Bucktail jigs and large crankbaits tend to work best. If the fish are near the surface, try casting topwater baits like Zara Spooks or buzz baits for additional success. As temperatures decrease and lake turnover occurs, look for hybrid stripers eating heavily as they chase herring and other baitfish into warmer bays and flats for more accessible feeding opportunities.

Drop-offs, ledges, and other underwater structures that create edges or funnels for baitfish to pass through can produce good numbers of hybrid fish. Look for such spots near creek channels, flooded timber or brush piles, and windblown lake shorelines with mud lines that confuse baitfish while giving predator species an advantage.

An intermediate to heavy action spinning or baitcasting rod equipped with 6-12 pound test monofilament or braided line is advised for optimal spinning action while trolling rods equipped with planer boards can help spread bait behind the boat more easily. Fly rods offer another alternative should you enjoy casting smaller and lighter flies.

Catfish fishing has been fair at best this summer but should improve with the cooler temps. Fresh gizzard shad is ideal, and Carolina-rigged blackworm is also effective. When fishing channels, off-shore humps, or drops, try using 20-40 feet of water with this technique to catch catfish.


Lake Tawakoni provides excellent crappie fishing, and anglers using jigs and minnows are finding nice-sized fish in 6-12 ft of water using jigs and minnows. When fishing weedy areas, look for areas with more transparent water or just outside them. When feeling the thick weeds, try looking for places outside them where your lines stay close to the bottom; always replace treble hooks with single hooks or pinch down their barbs so short crappies can be released quickly without damage being caused during release.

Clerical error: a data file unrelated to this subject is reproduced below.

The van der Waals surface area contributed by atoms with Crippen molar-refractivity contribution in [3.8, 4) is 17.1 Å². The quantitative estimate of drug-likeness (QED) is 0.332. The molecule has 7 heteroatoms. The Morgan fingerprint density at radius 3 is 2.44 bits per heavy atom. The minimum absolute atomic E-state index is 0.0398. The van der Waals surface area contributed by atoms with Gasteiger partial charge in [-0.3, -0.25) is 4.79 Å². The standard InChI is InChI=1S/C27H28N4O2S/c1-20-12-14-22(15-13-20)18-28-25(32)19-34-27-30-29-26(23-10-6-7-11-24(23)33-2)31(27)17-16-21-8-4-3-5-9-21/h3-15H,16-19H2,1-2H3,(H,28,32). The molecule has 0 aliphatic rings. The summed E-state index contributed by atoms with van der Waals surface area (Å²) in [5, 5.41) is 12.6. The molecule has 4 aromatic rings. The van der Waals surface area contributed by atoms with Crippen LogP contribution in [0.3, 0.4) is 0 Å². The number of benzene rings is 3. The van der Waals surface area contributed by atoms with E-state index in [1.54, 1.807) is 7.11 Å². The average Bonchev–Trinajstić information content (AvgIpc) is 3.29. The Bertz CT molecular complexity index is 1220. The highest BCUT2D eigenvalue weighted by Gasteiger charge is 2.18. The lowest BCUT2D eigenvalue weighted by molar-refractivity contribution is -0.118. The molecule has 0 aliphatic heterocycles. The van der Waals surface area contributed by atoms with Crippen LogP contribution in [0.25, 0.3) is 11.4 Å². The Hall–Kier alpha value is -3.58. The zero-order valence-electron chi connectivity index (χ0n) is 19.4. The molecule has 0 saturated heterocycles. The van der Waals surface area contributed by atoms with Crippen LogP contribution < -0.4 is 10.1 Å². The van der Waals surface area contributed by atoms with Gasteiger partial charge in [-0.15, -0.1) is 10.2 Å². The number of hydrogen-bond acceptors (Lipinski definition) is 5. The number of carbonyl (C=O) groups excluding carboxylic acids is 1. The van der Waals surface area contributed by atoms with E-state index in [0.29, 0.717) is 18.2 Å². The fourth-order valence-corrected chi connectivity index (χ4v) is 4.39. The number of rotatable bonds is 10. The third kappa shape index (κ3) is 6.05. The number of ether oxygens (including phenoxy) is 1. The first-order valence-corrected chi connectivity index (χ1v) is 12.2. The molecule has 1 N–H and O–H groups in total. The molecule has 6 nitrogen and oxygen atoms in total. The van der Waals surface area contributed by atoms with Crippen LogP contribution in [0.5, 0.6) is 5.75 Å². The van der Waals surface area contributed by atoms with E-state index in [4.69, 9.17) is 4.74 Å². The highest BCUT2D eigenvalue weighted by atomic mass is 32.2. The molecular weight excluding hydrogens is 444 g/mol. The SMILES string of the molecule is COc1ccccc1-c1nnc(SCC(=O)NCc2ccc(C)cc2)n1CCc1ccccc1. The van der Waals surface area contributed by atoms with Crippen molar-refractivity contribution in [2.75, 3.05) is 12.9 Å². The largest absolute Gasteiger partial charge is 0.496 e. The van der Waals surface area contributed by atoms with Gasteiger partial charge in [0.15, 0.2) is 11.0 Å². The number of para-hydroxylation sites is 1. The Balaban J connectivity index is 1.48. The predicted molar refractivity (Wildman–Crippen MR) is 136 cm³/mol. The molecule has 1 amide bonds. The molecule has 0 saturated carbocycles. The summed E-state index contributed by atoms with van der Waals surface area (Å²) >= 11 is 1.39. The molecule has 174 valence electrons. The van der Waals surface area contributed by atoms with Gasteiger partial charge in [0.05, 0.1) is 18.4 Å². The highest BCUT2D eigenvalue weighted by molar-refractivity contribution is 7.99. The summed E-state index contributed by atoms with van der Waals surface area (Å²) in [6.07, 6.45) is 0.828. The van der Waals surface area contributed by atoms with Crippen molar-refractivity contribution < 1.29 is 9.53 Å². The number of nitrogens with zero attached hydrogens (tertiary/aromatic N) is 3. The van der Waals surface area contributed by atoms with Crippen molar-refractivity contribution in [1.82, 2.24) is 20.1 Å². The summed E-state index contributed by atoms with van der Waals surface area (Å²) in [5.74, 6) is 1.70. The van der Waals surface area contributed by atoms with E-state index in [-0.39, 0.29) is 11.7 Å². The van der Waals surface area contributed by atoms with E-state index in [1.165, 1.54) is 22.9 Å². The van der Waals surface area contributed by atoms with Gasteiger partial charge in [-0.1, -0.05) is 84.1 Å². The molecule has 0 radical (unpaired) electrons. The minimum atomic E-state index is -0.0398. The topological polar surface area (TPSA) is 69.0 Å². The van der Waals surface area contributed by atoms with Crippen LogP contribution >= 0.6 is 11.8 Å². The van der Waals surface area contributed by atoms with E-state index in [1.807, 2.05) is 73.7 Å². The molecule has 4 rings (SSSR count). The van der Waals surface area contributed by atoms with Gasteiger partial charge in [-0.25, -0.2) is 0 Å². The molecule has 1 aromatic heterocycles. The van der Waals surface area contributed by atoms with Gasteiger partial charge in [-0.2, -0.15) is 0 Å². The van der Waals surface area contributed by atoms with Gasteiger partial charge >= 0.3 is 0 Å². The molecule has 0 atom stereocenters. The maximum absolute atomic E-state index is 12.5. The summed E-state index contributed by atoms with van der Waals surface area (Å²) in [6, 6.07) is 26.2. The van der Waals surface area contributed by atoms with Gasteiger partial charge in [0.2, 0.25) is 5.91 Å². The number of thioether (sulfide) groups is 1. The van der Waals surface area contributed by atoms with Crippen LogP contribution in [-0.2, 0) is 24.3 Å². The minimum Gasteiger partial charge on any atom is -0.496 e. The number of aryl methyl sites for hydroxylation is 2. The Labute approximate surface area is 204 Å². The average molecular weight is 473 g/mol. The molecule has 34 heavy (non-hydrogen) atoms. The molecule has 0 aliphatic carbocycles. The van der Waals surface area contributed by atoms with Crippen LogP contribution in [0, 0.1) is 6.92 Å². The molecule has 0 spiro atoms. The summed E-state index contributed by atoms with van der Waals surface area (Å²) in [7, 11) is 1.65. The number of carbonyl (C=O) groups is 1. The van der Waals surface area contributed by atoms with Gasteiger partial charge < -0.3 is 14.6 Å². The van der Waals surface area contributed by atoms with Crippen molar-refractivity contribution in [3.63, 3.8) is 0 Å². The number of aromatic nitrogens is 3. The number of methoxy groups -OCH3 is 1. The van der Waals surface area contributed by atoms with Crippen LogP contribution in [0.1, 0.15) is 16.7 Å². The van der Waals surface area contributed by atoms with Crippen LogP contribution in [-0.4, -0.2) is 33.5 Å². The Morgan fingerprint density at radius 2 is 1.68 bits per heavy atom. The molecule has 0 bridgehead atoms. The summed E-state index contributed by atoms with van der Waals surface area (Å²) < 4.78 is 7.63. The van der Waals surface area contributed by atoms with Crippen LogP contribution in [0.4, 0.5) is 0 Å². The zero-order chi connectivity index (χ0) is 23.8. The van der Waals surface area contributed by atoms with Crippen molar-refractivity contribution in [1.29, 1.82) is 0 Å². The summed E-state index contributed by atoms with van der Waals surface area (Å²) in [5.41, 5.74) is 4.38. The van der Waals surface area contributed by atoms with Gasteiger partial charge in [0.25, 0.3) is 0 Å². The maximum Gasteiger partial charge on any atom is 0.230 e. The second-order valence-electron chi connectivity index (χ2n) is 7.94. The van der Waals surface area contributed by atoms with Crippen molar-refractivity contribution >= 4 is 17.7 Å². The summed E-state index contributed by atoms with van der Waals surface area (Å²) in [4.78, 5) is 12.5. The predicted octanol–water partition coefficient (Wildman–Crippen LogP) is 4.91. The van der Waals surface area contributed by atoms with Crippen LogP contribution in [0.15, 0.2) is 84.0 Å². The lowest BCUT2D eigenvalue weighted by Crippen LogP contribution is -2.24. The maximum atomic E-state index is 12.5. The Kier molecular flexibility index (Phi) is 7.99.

At Lake Tawakoni, channel and blue catfish fishing has also been excellent, with several anglers regularly catching limits daily using cut shad, shrimp, craws, prepared baits, or cut shad in 20 feet of water. The best results have come from main lake points with less vegetation growth.

Lake Tawakoni is a large reservoir in Rains and Van Zandt counties northeast of Wills Point. Impoundment by Iron Bridge Dam gives this body of water 936,200 acres capacity; 200 miles of shoreline provide access for recreational, industrial, and water supply purposes.